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Alain Giguère

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Quebecers in favour of secularism and a more restricted immigration

Categories: CROP in the news

Posted on 11-27-18 at 5:02 p.m.

A majority of Quebecers support François Legault's proposals to ban public servants in position of authority from wearing visible religious symbols and to reduce the yearly number of immigrants received by Quebec.

Click here for detailed survey results – FRENCH ONLY

The pollsters’ mea-culpa?

Categories: CROP in the news

Posted on 10-02-18 at 2:53 p.m.

Many will no doubt tell us that we, the pollsters, got it wrong, and we will have to accept their verdict.

In our defence, we can always cite the particularly low voter turnout (66% versus 71% in 2014), the fact that Liberal supporters stayed home, and so forth ... which wouldn't be entirely untrue.

But could we really have predicted such an unpredictable about-face? Polls are snapshots taken at a specific time and especially in a specific context. You have to be wary of their predictive value. A few days later, by the time voters arrive at the ballot box, the dynamics can be very different.

We are forced to trust what people tell us. Perhaps they do not always reveal their true feelings.

Former Quebec premier Robert Bourassa coined a now historic expression, "la prime à l'urne" (the ballot-box effect), arguing that Liberal voters were more discreet with polling firms; that they were reluctant to reveal their true voting intentions.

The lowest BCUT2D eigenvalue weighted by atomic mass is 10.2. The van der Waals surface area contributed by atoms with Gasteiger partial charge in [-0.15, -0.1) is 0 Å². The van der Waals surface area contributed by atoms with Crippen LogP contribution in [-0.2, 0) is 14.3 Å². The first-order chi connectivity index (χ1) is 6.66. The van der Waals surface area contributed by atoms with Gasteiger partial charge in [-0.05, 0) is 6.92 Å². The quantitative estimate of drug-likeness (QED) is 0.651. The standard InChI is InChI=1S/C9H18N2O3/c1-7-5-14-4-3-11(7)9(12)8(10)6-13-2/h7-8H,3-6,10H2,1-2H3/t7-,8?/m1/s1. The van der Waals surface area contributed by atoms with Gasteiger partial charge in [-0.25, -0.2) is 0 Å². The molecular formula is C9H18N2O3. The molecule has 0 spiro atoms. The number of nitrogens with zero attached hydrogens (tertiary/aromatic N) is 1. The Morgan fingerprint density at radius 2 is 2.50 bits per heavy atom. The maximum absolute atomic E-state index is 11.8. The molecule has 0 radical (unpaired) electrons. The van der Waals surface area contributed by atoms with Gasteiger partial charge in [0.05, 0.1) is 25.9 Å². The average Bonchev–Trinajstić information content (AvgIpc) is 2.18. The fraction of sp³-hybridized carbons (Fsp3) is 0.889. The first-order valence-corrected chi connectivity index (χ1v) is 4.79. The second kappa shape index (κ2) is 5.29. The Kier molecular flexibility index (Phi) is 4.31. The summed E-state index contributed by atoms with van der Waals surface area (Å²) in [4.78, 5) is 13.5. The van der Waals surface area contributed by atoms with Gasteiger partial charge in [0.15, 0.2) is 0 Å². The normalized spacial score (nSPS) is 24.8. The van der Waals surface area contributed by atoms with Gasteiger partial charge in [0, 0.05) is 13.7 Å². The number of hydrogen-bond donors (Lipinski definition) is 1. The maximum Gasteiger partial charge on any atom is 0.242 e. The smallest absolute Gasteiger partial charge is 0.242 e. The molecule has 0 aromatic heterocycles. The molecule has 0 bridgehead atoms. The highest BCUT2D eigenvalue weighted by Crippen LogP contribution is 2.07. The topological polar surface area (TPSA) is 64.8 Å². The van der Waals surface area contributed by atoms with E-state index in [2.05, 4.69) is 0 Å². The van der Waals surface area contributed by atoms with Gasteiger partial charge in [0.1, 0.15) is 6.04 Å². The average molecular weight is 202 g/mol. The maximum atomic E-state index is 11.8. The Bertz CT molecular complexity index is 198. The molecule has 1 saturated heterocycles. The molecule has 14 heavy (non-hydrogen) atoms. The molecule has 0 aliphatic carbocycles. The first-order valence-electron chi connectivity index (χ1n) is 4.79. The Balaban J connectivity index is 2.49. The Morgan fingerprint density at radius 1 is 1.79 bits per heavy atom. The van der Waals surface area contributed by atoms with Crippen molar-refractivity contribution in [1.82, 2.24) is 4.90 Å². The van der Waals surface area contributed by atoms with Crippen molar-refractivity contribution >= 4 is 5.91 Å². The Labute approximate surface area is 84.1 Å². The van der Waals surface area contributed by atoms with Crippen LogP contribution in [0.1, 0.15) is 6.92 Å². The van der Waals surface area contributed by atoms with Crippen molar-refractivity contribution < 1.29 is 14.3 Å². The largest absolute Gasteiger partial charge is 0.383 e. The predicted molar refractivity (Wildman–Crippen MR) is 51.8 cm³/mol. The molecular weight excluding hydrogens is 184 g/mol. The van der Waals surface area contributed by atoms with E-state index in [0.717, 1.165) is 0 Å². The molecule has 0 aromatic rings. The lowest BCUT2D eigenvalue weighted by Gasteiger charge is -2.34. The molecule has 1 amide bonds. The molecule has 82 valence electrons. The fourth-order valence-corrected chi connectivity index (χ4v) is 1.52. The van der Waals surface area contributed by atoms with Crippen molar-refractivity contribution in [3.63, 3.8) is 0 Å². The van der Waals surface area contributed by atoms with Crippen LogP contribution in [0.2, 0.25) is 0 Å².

When Bourassa coined this expression, it was "cool" to vote for the Parti Québécois - a young, liberating, trendy, Montreal (but not elitist) party. In contrast to this image of the PQ, the Liberal Party was perceived as more "conservative." People were somewhat embarrassed to admit in a poll that they were voting Liberal. I am not saying that people outright lie to us, but some tell us that they are undecided while others act differently in the privacy of the voting booth.

In such a context, political analysts in Quebec have always criticized us for underestimating the Liberal support. Even until recently, they were advising us to allocate 50% of our undecideds to the Liberals in our distribution process in order to account for this anticipated boost at the ballot box. Imagine where we would be if we had done that for this last campaign!

However, if the fact that a party is perceived as "conservative" makes voters slightly embarrassed to admit that they will vote for it and pollsters consequently underestimate the support for that party, the CAQ may well have borne the brunt of this trend in this campaign.

In my last text for L'actualité and my blog, I pointed out that CAQ supporters clearly display a certain degree of ethnic intolerance. This party has forged an image of ethnic intolerance (remember the burkini ban proposed by Nathalie Roy, who was re-elected last night). One shouldn't forget that the campaign focused largely on immigration and that the CAQ has certainly appeared intolerant on this subject.

This party is undoubtedly perceived as a right wing, conservative party. In Quebec, such conservatism may be circumspect yet freely expressed in the privacy of the voting booth.

In hindsight, we can now conclude that the about-face at the ballot box, the so-called prime à l'urne, led pollsters to underestimate the CAQ support and overestimate the Liberal support, while properly estimating support for the two other parties.

The polling industry will assuredly be pondering these results but, at this point, it is not entirely clear how to proceed.

The solution for properly allocating "discreet" and undecided voters in this new context is not obvious. To have correctly predicted last night's election results would have required manipulations that are difficult to imagine!

CROP has invested in artificial intelligence to better predict consumer behaviour. But we do so by merging transactional data with attitudinal and declarative data. In the case of an election poll, however, our only data source is what people tell us, and we are forced to rely solely on that.